Hemorrhoids are common, but that doesn’t mean you need to live with them, or the trouble they will cause. Traditional recommendations for hemorrhoid creams, suppositories, and baths may treat symptoms temporarily, but they will not eliminate the problem. This means that symptoms will return. We offer a highly effective, minimally invasive banding procedure for the treatment of hemorrhoids. This simple process is performed in our office in a matter of minutes, with little or no discomfort. There is no need for a driver, a bowel prep, or a long recovering time. In fact, you can typically return to work the same day. Hemorrhoid banding offers patients a permanent and painless solution without the discomfort or prolonged recovery time associated with other hemorrhoid removal options. We are happy to be able to provide this service to our patients. To read more about the CRH O’Regan System, please click the link below.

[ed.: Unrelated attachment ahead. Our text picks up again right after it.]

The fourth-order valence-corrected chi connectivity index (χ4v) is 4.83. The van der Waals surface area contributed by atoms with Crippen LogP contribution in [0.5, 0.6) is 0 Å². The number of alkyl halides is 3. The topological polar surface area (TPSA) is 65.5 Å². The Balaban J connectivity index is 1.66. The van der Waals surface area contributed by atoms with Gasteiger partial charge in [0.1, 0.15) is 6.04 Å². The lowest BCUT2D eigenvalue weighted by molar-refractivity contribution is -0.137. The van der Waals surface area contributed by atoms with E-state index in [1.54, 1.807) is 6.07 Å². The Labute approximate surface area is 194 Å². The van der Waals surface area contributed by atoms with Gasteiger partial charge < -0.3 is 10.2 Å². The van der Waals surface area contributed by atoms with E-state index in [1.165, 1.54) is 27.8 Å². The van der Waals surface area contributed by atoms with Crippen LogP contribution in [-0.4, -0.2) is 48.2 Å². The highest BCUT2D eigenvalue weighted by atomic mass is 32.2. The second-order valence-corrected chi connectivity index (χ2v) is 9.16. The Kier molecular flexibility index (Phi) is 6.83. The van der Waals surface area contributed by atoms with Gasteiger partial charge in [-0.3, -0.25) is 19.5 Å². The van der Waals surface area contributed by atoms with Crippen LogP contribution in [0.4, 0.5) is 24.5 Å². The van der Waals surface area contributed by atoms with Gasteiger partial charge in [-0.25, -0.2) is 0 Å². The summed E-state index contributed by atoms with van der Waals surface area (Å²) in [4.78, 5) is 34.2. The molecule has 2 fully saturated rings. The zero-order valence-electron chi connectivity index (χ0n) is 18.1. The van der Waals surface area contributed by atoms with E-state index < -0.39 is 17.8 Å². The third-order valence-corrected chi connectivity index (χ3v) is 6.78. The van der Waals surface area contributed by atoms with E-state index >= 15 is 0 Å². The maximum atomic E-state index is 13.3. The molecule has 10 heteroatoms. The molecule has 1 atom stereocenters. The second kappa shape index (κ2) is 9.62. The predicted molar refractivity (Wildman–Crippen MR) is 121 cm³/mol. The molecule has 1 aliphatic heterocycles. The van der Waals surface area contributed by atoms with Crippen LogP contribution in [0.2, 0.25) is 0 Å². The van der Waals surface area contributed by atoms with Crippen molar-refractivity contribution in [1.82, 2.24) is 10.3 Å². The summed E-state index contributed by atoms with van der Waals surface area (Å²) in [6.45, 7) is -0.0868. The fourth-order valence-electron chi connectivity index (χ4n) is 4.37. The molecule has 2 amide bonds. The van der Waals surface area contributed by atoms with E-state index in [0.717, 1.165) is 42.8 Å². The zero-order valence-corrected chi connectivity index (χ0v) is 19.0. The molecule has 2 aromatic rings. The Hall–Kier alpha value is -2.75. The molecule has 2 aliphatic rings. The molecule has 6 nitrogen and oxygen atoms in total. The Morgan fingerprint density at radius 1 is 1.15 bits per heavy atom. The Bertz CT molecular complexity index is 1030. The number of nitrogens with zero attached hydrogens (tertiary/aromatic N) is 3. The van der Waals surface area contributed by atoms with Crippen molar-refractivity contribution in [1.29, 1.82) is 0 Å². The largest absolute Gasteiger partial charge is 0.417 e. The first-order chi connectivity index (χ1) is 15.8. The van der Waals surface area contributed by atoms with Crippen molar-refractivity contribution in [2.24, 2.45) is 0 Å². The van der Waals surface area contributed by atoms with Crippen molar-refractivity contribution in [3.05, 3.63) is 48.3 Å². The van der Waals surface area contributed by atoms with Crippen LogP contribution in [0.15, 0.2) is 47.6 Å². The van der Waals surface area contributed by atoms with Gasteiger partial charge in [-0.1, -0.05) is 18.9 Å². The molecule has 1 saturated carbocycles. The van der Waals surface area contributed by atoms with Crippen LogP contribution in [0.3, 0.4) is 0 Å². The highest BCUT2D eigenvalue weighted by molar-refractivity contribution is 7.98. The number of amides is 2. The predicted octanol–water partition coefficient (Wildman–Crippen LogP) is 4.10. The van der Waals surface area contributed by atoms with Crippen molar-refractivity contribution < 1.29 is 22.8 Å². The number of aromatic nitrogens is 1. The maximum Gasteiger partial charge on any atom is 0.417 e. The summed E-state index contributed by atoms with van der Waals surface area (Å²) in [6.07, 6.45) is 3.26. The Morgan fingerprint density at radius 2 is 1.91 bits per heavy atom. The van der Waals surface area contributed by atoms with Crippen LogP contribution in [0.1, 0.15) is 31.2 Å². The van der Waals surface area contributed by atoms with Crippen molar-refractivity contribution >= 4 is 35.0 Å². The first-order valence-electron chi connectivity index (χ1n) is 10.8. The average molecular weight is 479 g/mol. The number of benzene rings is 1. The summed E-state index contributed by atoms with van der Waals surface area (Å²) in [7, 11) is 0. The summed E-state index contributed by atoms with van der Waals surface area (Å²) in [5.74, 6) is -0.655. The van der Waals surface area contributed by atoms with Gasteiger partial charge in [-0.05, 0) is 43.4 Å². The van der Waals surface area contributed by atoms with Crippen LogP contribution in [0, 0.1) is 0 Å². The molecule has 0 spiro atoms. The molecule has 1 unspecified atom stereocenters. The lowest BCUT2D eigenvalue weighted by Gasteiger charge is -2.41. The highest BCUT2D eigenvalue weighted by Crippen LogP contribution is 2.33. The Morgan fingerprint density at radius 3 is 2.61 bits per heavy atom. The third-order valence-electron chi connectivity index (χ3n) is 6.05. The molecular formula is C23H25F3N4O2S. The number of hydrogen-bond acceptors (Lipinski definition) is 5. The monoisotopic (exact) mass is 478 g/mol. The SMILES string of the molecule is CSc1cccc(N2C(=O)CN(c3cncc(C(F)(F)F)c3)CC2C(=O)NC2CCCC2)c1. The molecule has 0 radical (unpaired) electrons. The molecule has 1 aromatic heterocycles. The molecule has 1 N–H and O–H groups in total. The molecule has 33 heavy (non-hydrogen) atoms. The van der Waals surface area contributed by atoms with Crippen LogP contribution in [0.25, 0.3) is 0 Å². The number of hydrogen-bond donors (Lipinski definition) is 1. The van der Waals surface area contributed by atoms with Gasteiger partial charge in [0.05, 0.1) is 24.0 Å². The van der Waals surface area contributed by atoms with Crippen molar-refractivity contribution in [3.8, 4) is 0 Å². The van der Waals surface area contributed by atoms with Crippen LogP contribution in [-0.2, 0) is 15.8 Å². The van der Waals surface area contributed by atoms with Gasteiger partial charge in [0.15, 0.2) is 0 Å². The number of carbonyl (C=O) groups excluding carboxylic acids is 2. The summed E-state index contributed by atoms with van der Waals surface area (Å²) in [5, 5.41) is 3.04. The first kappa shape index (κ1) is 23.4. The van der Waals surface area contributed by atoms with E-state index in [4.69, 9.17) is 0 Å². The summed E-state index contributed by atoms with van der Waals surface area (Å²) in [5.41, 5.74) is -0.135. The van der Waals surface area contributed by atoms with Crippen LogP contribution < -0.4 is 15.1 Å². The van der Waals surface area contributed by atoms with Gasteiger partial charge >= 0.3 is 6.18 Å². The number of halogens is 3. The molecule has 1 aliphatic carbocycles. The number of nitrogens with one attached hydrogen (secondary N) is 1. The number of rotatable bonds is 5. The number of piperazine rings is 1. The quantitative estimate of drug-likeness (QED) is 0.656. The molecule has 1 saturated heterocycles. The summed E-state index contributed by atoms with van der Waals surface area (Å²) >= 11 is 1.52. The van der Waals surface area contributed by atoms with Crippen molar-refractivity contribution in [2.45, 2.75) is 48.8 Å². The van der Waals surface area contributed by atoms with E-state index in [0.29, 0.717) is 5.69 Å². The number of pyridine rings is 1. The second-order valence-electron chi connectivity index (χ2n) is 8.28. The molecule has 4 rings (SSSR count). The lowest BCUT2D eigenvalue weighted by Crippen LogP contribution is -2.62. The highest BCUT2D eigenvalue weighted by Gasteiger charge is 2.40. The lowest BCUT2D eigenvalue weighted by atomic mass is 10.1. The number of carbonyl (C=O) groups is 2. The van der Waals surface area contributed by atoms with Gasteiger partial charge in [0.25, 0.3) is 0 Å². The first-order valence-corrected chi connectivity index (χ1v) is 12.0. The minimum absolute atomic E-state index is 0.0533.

Why is CRH Better?
- More than 99% effective
- Fast, painless, and safer than traditional hemorrhoid banding
- Smaller instruments mean greater comfort and faster treatment
pH/Impedance Testing is an outpatient test that measures the amount of acid or non-acid reflux of stomach contents into the esophagus over a 24 hour perior. This test helps your doctor determine if your symptoms are due to gastroesophageal reflux disease. Symptoms that are evaluated with this test include: